SAN JOSE, Calif. — It is said to be the central component of learning something, of creating something. Desperation can be a powerful force.
Which is why T-Mobile Arena will host a hockey game on Easter.
Get ready for some big-time intensity with all those chocolate bunnies and jelly beans.
This best-of-seven Western Conference quarterfinal series isn’t over because the San Jose Sharks didn’t want it to be, because they were the better side Thursday night in beating the Golden Knights 5-2 at SAP Center.
Things return to Las Vegas on Sunday and, suddenly, we know what Knights forward Max Pacioretty meant when addressing things following Game 4.
“All it takes,” he said Tuesday, “is one game the other way.”
That occurred here and it was defined by how you would expect a team facing elimination to compete, the Sharks winning what was unquestionably the best of five games between the teams these playoffs.
The chirping and extracurriculars were finally kept to a minimum and a real hockey game broke out.
Instead of players trading time in the penalty box, skates got moving and things got fast.
“They played a good game,” said Knights forward Jonathan Marchessault. “You’ve got to give credit to them. They were good, they were skating hard, they were making nice plays. It was an intense game out there and they were better than us.
“We didn’t play a bad game. Definitely, we didn’t test (Sharks goalie Martin Jones) enough. Next game is going to be different.”
Here’s the thing about desperation: It too can change locker rooms during the course of a series, and even while holding a 3-2 advantage and still just a win away from advancing, the Knights on Sunday will undoubtedly play with a certain amount of it.
Tomas Hertl scored two of San Joe’s goals and told an approving postgame crowd that he and the rest of the Sharks would be back for a decisive Game 7 on Tuesday, that theirs was the better team.
It certainly was Thursday, which means nothing going forward.
For the series to be extended to a final stage in this place surrounded by rolling hills and tech companies, Jones would have to continue what was much better play Thursday by a goalie who had previously been pulled six times in 17 starts against the Knights.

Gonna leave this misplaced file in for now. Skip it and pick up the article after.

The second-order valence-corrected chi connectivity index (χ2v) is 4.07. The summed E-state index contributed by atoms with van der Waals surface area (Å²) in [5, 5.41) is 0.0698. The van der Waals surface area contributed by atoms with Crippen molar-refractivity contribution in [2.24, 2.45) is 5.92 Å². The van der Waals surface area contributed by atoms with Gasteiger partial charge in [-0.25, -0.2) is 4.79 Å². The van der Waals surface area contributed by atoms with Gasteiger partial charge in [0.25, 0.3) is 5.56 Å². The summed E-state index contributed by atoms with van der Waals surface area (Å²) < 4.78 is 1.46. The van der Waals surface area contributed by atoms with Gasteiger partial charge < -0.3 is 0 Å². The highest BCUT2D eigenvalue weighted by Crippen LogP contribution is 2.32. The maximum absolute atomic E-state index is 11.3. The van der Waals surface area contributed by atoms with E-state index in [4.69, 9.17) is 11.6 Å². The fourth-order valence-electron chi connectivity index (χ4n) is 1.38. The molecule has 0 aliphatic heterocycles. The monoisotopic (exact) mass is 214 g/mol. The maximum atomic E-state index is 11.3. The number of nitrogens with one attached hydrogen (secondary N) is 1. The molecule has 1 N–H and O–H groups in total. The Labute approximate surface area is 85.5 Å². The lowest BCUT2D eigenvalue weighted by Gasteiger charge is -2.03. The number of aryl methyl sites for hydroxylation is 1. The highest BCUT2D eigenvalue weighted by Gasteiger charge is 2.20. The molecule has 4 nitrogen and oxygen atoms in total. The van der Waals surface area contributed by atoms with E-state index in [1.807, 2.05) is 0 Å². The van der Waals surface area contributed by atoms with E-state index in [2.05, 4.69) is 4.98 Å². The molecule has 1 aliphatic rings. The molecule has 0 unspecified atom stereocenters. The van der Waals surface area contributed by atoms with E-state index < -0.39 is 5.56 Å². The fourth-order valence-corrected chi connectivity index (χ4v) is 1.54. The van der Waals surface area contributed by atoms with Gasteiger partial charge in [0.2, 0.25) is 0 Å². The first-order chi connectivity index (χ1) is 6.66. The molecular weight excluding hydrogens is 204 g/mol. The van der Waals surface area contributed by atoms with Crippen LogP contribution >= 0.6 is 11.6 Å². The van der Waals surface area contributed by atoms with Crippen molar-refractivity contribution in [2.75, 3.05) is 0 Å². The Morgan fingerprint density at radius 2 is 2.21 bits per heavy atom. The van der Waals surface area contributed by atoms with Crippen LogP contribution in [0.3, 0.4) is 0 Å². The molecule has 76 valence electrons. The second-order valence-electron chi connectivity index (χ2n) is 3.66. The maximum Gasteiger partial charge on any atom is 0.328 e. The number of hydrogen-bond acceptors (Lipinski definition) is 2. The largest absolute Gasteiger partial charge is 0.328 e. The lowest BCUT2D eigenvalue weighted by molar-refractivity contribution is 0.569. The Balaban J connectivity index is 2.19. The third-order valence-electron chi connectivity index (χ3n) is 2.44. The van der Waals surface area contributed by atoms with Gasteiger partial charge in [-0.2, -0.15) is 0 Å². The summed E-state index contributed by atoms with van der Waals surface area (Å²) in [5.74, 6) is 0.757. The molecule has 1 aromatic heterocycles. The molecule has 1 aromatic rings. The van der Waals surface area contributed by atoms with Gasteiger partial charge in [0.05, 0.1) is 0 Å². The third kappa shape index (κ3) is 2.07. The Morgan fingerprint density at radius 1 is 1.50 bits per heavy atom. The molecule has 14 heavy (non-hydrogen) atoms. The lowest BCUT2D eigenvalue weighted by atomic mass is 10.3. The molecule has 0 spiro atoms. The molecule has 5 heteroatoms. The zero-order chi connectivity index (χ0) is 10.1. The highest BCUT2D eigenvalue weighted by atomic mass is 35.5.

He stopped 30 of 32 shots and yet it was as much about those in front of him as anything, the Sharks blocking 18 shots and managing 17 takeaways.
They wanted this one like nobody’s business.
Power play success
“We came in expecting to see their best and we did,” Pacioretty said. “Could have gone either way. Their top guys made plays at the right time, which you expect from some of the offensive guys they have. We have to wipe it out and worry about the next one.
“This next one (Sunday) is huge. We have a couple days here before the game, so go home, recharge the batteries and look forward to a fun game back at T-Mobile.”
The Knights had fun via the power play Thursday, scoring on both opportunities. They didn’t have much fun when a high sticking penalty was called on Marchessault at 14:30 of the third period, a penalty assessed late and only after officials met at center ice to discuss how and why Logan Couture of the Sharks skated off with blood coming from his mouth.
Fifteen seconds into the advantage, Hertl scored in close on a wrister, the Sharks led 4-2 and the folks back at T-Mobile began planning for a game on Easter.
Which version of San Jose the Knights might see, however, is anyone’s guess.
What they got Thursday was more of the Sharks from Game 1, a team that when it takes away time and space as it did from the Knights in Game 5, when its best players gain confidence from scoring first, when Jones plays nothing like the Jones we have come to expect, is really tough to beat.
“That’s what it takes right now,” said Sharks forward Joe Pavelski. “We’ve shown the other way doesn’t work, so now we have to be committed to doing it this way.”
Hey, they were desperate.
It’s a powerful force.
Contact columnist Ed Graney at email@example.com or 702-383-4618. He can be heard on “The Press Box,” ESPN Radio 100.9 FM and 1100 AM, from 7 a.m. to 10 a.m. Monday through Friday. Follow @edgraney on Twitter.